I couldn't believe my eyes. It was a sunny midday afternoon and traffic was bustling in downtown Seattle. A flurry of people rushed along a crosswalk as I waited at the light. One woman in particular caught my eye, she was pushing a baby in a stroller and seemed distracted. One of her hands pushed the stroller, and the other held a smartphone.
As she got to the middle of the crosswalk, she gave the stroller a slight push, which freed both of her hands. She then cradled her cell phone
and started texting. For a few seconds, the stroller moved along without a driver; in the middle of busy downtown Seattle.
Therapist Hilarie Cash might call this a tale-tell sign of smartphone addiction, and this mother is not alone. These days so many of us have an unhealthy attachment to our phones.
"We are very drawn to novelty and it activates a part of the brain that is curious and seeking," explains Cash, the founder of ReStart, an internet addiction recovery program in Fall City, Washington.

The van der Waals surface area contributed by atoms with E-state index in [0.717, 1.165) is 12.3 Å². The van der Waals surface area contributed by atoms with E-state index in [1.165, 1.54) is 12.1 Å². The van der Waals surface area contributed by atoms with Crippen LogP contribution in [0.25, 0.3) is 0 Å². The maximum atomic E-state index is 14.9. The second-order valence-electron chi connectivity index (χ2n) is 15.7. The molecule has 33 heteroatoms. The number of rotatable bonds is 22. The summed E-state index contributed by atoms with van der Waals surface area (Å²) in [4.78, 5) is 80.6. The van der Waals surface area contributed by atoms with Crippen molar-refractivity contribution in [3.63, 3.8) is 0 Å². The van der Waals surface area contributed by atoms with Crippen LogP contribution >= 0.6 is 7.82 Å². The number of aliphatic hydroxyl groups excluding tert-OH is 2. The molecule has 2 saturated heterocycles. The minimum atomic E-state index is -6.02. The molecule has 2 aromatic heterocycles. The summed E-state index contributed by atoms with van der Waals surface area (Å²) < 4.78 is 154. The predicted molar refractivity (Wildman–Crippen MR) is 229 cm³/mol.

"Cell phones are this powerful computer that gives us constant information. The new, the interesting and unpredictable. We feel rewarded with the next tweet and we are we ask ourselves, what will happen when I play Angry Birds?"
But as with any drug over time, overuse can be destructive. It isolates us from the world around us, and in cases where your undivided attention is needed (say driving or caring for a young child) the addiction can be downright dangerous.
Want to kick your habit? The first step is admitting you have a problem.
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